Sermon on the Sunday of Orthodoxy 2019

Congratulations! We have made a good beginning. Even if only a little bit, each of us has yet experienced something of a "Triumph" this past week. At the very beginning of this first week of Lent, you made the effort to humble yourselves, asking and granting forgiveness of each other. In doing this you also experienced something of a foretaste of God's loving forgiveness and the joy that is ours when we actually experience freedom from the bondage of resentments, remembering wrongs and hidden animosities towards others. This is an experience of the triumph of good over evil, truth over falsehood and of the Christian Spirit over the spirit of the "Old Man" of our fallen selves - a "Triumph"of Orthodoxy.


Next we began the Great Canon of St. Andrew of Crete - four consecutive nights of it! Some of us may have wondered at and been puzzled by this, seemingly endless and unrelenting, meditation on the sins and failings of Ancient people. Perhaps we had a bit of a hard time,were offended, or even depressed, by the assumption that we, ourselves, might be somehow participators in these very same sins and failings. The Canon is about the fallen man, about all humanity estranged from the Spirit of God. And as the pagan Marcus Aurelius famously said many years ago;"Nothing human is foreign to me." To hear this masterpiece of self accusation is, again, an effort to humble ourselves and to likewise remind ourselves of the enormity of what Christ came to do for us. Again, a "Triumph" of Orthodoxy.


With such an excellent preparation we then came to the first service of the Pre-sanctified Liturgy on Friday evening. These quietly beautiful evening Liturgies are a special feature of our Lenten journey. The unique "last prayer" of the service reveals to us the purpose and great value of these services:


"O Almighty Lord, who has made all created things in Wisdom,

and by Thine inexpressible Providence and great goodness

has brought us to these all-holy days for the purification of body and soul,

for the controlling of carnal passions, and for hope of the Resurrection;

who during the forty days didst give into the hand of thy servant Moses the Tables of the Law...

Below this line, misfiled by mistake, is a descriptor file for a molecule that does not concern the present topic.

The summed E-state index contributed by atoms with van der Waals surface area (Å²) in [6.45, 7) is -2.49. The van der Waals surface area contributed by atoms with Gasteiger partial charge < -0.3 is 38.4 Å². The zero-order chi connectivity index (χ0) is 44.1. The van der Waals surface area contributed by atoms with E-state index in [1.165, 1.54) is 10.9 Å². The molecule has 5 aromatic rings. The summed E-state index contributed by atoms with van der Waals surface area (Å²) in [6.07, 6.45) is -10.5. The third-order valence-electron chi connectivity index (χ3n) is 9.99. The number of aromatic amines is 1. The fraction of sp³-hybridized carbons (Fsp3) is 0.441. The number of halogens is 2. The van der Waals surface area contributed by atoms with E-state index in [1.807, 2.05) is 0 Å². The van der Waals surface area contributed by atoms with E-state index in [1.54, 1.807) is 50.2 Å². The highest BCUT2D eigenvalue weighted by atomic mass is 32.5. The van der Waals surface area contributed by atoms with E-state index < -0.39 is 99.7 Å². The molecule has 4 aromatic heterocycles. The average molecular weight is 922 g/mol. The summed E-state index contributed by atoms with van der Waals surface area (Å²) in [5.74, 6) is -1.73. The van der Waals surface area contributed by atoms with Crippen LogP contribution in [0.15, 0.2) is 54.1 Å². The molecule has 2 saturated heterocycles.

enable us also, O Good One, to fight the good fight,

to accomplish the course of the Fast, to preserve inviolate the faith,

to crush underfoot the heads of invisible serpents,

to be accounted victors over sin,

and to attain uncondemned and adore the Holy Resurrection...

This is a "Triumph" of Orthodoxy - in us!"


So, once again, I say, congratulations! We have made a beginning.


This Sunday of Orthodoxy, we are not just celebrating an ancient doctrinal victory of the historical Church, the theological justification of icons and their veneration. Important as that is to the truth of our faith, it will be of little meaning or practical help to us if we do not experience Christ's victory over sin and evil in our own lives. This is of utmost importance. In our Orthodox evangelism we tell people "Come and see for yourselves." Not believe this, or that, rational proposition or explanation. Come and see. Come and experience the Truth directly and grow in the knowledge of that Truth through a continually deepening relationship with Jesus Christ in His Church. We do not sing"We Know about the True Light" but rather"We have seen the True Light." We must be witnesses to the Power and Love of God, witnesses of what that Power and Love are doing in our own lives to rescue us from the illusions of our fallen minds and hearts. Indeed. If we do not know this triumph in our own lives we will never really understand either Christ's Great Victory or the many great historical victories of His Church and His Saints.


The Triumph of Orthodoxy is not a triumph of ours but rather a triumph of God - in us, a blessed defeat of our egotism and a liberation from the bondage of Self. Let us be joyful, therefore, and press on into an ever deeper repentance and an ever greater "Triumph of Orthodoxy." Amen!


Fr. Philip

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